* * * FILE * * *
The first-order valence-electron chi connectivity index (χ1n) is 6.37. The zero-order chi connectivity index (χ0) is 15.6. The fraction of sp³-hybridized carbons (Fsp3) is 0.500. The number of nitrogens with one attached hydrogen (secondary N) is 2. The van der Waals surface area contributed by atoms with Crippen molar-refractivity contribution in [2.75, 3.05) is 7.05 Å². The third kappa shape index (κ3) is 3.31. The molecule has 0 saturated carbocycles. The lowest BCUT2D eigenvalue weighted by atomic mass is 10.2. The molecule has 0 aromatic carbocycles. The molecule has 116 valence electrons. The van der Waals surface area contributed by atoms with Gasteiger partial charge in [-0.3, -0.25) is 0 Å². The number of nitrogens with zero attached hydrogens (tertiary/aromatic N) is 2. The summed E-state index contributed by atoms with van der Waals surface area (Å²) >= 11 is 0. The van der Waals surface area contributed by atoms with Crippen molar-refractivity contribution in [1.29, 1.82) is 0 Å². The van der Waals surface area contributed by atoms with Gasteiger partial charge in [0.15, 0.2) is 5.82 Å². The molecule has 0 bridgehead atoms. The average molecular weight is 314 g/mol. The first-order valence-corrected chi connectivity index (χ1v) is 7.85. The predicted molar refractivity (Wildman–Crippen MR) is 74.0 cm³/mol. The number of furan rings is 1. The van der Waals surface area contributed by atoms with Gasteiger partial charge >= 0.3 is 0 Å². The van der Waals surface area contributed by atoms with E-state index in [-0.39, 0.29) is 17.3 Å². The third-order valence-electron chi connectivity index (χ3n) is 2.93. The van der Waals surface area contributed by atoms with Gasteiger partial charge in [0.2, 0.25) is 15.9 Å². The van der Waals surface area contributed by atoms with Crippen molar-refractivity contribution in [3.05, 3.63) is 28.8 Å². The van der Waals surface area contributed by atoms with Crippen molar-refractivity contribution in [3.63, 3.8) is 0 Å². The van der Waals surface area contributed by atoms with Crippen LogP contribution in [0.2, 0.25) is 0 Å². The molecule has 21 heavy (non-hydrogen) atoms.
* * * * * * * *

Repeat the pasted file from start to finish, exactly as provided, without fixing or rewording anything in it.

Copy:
The first-order valence-electron chi connectivity index (χ1n) is 6.37. The zero-order chi connectivity index (χ0) is 15.6. The fraction of sp³-hybridized carbons (Fsp3) is 0.500. The number of nitrogens with one attached hydrogen (secondary N) is 2. The van der Waals surface area contributed by atoms with Crippen molar-refractivity contribution in [2.75, 3.05) is 7.05 Å². The third kappa shape index (κ3) is 3.31. The molecule has 0 saturated carbocycles. The lowest BCUT2D eigenvalue weighted by atomic mass is 10.2. The molecule has 0 aromatic carbocycles. The molecule has 116 valence electrons. The van der Waals surface area contributed by atoms with Gasteiger partial charge in [-0.3, -0.25) is 0 Å². The number of nitrogens with zero attached hydrogens (tertiary/aromatic N) is 2. The summed E-state index contributed by atoms with van der Waals surface area (Å²) >= 11 is 0. The van der Waals surface area contributed by atoms with Crippen molar-refractivity contribution in [1.29, 1.82) is 0 Å². The van der Waals surface area contributed by atoms with Gasteiger partial charge in [0.15, 0.2) is 5.82 Å². The molecule has 0 bridgehead atoms. The average molecular weight is 314 g/mol. The first-order valence-corrected chi connectivity index (χ1v) is 7.85. The predicted molar refractivity (Wildman–Crippen MR) is 74.0 cm³/mol. The number of furan rings is 1. The van der Waals surface area contributed by atoms with Gasteiger partial charge >= 0.3 is 0 Å². The van der Waals surface area contributed by atoms with E-state index in [-0.39, 0.29) is 17.3 Å². The third-order valence-electron chi connectivity index (χ3n) is 2.93. The van der Waals surface area contributed by atoms with Gasteiger partial charge in [0.2, 0.25) is 15.9 Å². The van der Waals surface area contributed by atoms with Crippen molar-refractivity contribution in [3.05, 3.63) is 28.8 Å². The van der Waals surface area contributed by atoms with Crippen molar-refractivity contribution in [3.63, 3.8) is 0 Å². The van der Waals surface area contributed by atoms with Crippen LogP contribution in [0.2, 0.25) is 0 Å². The molecule has 21 heavy (non-hydrogen) atoms.